After a Tsunami, a Young Monk Finds Her Calling - PhMuseum

After a Tsunami, a Young Monk Finds Her Calling

Hiroko Masuike

2011 - Ongoing

Japan; Iwate, Japan; Kyoto, Japan; Tokyo, Japan

A 15-year-old girl, Masako Kobayashi, sat alone on a hill a few weeks after Japan was hit by an earthquake and tsunami in 2011, a disaster that struck on March 11, killed almost 16,000 people and led to the Fukushima nuclear plant meltdown. She gazed at the devastated land for hours. More than 200 residents of Kesen, her small community within the coastal city of Rikuzentakata, were dead. Of some 550 homes, all but two were destroyed. Most survivors left, but about 15 residents refused to abandon their town, living amid the debris for months without electricity or water.

Masako, now 22, was one of them. She had survived the disaster along with her father, Nobuo, the chief monk of the temple; her mother, Kouko; and her older brother, Takamasa. She lost her house and all of her belongings, and the most important thing for her family — the Kongoji Temple, the historic Buddhist temple according to Nobuo had been established about 1,200 years ago and had been the heart of the community for centuries — had washed away.

I was born in Japan and first came to the United States in 1998. I rarely traveled back to Japan, but was distraught when I saw the news of the devastating tsunami in 2011. I rushed from New York to the disaster area as quickly as I could. When I arrived, there was so much debris in every city on the coastline, and sadly, everything started to look the same to me. But when I came across a small temple that remained standing on top of a hill in Kesen, where the Kobayashis had taken refuge, I felt it was calling me to be there. They trusted me, and I decided to document their resilience as they rebuilt the Kongoji Temple and the community. Masako was a shy teenager at that time, following her mother.

While continuing to work as a monk at another nearby temple, Nobuo devised a plan to rebuild the Kongoji Temple. He needed to cut through a mountain filled with trees, obtain support from the temple’s worshipers and raise funds for the project. He also had to rebuild his own house.

Although Takamasa was supposed to succeed his father as the monk at their temple, he entered medical school. Masako decided that she would fill the religious role. She once had no interest in succeeding her father. In high school, she had been interested in cosmetics, and then she majored in chemistry at college in a nearby city. But after seeing her parents work hard to rebuild the temple, Masako decided she wanted to become an ama, or female monk. She wrote her parents a three-page explanation of her desire to study Buddhism. Her mother tried to dissuade her, but she was determined.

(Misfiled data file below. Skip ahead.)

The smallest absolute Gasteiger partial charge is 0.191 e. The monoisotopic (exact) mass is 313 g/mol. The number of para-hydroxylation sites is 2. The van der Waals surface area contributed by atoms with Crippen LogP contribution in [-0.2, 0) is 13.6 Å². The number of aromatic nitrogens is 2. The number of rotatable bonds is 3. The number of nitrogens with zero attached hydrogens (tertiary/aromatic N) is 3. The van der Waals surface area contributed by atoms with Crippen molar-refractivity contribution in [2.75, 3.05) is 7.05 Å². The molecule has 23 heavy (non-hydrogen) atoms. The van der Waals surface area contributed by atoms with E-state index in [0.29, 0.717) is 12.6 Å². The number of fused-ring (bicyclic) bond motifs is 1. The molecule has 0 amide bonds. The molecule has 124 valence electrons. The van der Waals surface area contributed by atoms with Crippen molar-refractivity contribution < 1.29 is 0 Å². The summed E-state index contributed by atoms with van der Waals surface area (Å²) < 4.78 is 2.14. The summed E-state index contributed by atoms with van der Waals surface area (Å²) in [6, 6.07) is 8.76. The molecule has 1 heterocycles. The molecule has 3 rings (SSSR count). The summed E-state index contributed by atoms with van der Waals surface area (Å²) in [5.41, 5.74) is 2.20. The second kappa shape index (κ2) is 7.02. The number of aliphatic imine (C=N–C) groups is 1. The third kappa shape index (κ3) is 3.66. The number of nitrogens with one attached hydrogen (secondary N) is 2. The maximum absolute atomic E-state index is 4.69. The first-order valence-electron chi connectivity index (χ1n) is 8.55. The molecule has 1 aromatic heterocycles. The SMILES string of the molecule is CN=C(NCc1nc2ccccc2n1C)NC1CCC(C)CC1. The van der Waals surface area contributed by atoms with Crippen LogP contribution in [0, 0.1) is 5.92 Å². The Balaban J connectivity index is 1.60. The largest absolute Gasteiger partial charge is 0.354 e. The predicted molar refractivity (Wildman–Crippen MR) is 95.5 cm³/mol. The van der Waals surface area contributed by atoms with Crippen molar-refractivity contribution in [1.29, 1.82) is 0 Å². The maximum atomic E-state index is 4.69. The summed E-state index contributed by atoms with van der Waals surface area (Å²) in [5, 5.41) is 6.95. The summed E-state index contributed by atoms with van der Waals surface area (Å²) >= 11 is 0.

To begin training to become a monk, Masako traveled with Nobuo to Chishakuin Temple in Kyoto, the head temple of a Buddhist sect, for a tokudo ceremony in March 2017, six years after the disaster. Her parents had selected her monk name, Eishin. The students marched through a sacred room in the darkness and then emerged where we could see them — Masako with her monk robes, a white hood and a huge smile.

Few days after, Masako moved to Tokyo to attend Taisho University to study Buddhism and to earn a degree in Buddhist studies. She lives in a tiny apartment to save money because she knows that her parents have been raising funds for the new temple and to restore the community.

In October 2017, a Rakkei ceremony was held to celebrate the reopening of the Kongoji Temple, whose reconstruction had begun five years after the tsunami. Colorful textiles adorned the temple. Hundreds of people, including about 50 monks from across Japan, gathered to celebrate. Masako, who had shaved her head, led a march of monks in colorful robes. The atmosphere was blissful.

Although Kesen transformed from a faded village into a joyful place that day, progress is slow. Only 10 new houses had been built in the vicinity of the temple. The debris has long been cleared away, but a scarred emotional landscape remains. Many villagers are settled into their new homes in other neighborhoods and rarely come back.

The Kobayashis hope that the rebuilt Kongoji Temple will help villagers reclaim the lives they had before the tsunami. “Many temple members left Kesen,” Nobuo said. “Even though they are scattered, it’s important to have a place that will provide spiritual support. I believe the temple will be the heart of the community, a place that people will believe in.” Masako will follow his spirits.

Masako still has a long way to go to succeed her father. She is still in training to officially become a monk. In her classes, she is one of a few women among the students; Buddhist leadership remains dominated by men. Three times a year, Masako and other students travel to Kyoto to participate in trainings at Chishakuin Temple. During few months a year of strict trainings at Chishakuin Temple, students chant Buddhism sutra all day long, every single day, starting early in the morning. At the very end of one-month-long training session during the summer in 2018, Masako became emotional and burst in tears because of her passion and determination.

When I moved to the United States to work as a photojournalist, I tried not to think about my home or my family. I did not return to my homeland for 10 years because as an immigrant, I was afraid of losing my ambition if I relaxed. I felt I had to keep pushing myself to accomplish my goals, even though I felt shame for rarely thinking about my family in Japan.

Sometimes the stress and pressure made me want to disappear, even after many years of living and working here. But people like Masako, and the refugees I met in this destroyed community — people who had survived extraordinary sadness yet had strong spirits — gave me the energy to push forward in my own life. I have even been returning to visit my parents twice a year since I started documenting this remarkable community.

The work Masako and her family and neighbors put into their small village, the place they love, has been remarkable to witness. They know it may take a while to restore their community. I know that’s not the only thing they are able to restore.

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  • Masako Kobayashi, 15, sits on a hill alone as she gazes at destroyed Kongoji Buddhist Temple and her house in Kesen, a small community in Rikuzentakata City, Iwate Prefecture, March 29, 2011, about two weeks after Japan was hit by the earthquake and the tsunami, which killed almost 16,000 people. Out of 550 homes, all but two were destroyed in Kesen, and more than 200 residents lost their lives. Masako had survived the disaster along with her father, Nobuo, the 40th chief monk of the temple; her mother, Kouko; and her brother, Takamasa. But she lost her house, all of her belongings, and the most important thing for her family — the Kongoji Buddhist temple that was established about 1,200 years ago and had been the heart of the community for centuries.